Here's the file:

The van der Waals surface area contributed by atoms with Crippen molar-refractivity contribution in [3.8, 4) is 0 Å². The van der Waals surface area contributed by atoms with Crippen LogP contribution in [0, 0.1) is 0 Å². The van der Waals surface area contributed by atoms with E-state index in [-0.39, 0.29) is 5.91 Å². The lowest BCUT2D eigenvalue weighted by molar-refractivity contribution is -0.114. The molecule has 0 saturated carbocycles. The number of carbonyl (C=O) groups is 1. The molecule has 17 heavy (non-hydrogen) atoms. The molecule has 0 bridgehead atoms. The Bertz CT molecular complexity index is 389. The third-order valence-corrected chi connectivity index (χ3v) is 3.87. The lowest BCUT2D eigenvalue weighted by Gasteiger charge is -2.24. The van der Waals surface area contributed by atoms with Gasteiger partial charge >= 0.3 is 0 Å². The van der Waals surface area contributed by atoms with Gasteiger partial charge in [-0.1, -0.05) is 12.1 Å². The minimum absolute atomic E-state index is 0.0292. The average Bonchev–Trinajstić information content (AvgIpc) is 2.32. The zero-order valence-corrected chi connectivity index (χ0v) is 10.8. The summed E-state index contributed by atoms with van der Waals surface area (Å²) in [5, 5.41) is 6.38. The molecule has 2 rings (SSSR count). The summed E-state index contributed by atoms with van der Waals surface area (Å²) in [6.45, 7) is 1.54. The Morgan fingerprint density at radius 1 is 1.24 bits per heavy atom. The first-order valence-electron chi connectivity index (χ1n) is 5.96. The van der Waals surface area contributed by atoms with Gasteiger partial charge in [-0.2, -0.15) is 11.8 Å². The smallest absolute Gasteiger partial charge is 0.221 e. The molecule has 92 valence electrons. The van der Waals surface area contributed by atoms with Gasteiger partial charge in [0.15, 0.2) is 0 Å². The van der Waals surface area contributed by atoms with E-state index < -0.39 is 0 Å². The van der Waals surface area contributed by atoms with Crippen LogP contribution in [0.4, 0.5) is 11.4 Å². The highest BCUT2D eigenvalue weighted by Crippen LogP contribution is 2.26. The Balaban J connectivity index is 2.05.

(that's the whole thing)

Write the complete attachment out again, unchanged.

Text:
The van der Waals surface area contributed by atoms with Crippen molar-refractivity contribution in [3.8, 4) is 0 Å². The van der Waals surface area contributed by atoms with Crippen LogP contribution in [0, 0.1) is 0 Å². The van der Waals surface area contributed by atoms with E-state index in [-0.39, 0.29) is 5.91 Å². The lowest BCUT2D eigenvalue weighted by molar-refractivity contribution is -0.114. The molecule has 0 saturated carbocycles. The number of carbonyl (C=O) groups is 1. The molecule has 17 heavy (non-hydrogen) atoms. The molecule has 0 bridgehead atoms. The Bertz CT molecular complexity index is 389. The third-order valence-corrected chi connectivity index (χ3v) is 3.87. The lowest BCUT2D eigenvalue weighted by Gasteiger charge is -2.24. The van der Waals surface area contributed by atoms with Gasteiger partial charge >= 0.3 is 0 Å². The van der Waals surface area contributed by atoms with Gasteiger partial charge in [-0.1, -0.05) is 12.1 Å². The minimum absolute atomic E-state index is 0.0292. The average Bonchev–Trinajstić information content (AvgIpc) is 2.32. The zero-order valence-corrected chi connectivity index (χ0v) is 10.8. The summed E-state index contributed by atoms with van der Waals surface area (Å²) in [5, 5.41) is 6.38. The molecule has 2 rings (SSSR count). The summed E-state index contributed by atoms with van der Waals surface area (Å²) in [6.45, 7) is 1.54. The Morgan fingerprint density at radius 1 is 1.24 bits per heavy atom. The first-order valence-electron chi connectivity index (χ1n) is 5.96. The van der Waals surface area contributed by atoms with Gasteiger partial charge in [-0.2, -0.15) is 11.8 Å². The smallest absolute Gasteiger partial charge is 0.221 e. The molecule has 92 valence electrons. The van der Waals surface area contributed by atoms with Gasteiger partial charge in [0.15, 0.2) is 0 Å². The van der Waals surface area contributed by atoms with E-state index < -0.39 is 0 Å². The van der Waals surface area contributed by atoms with Crippen LogP contribution in [0.4, 0.5) is 11.4 Å². The highest BCUT2D eigenvalue weighted by Crippen LogP contribution is 2.26. The Balaban J connectivity index is 2.05.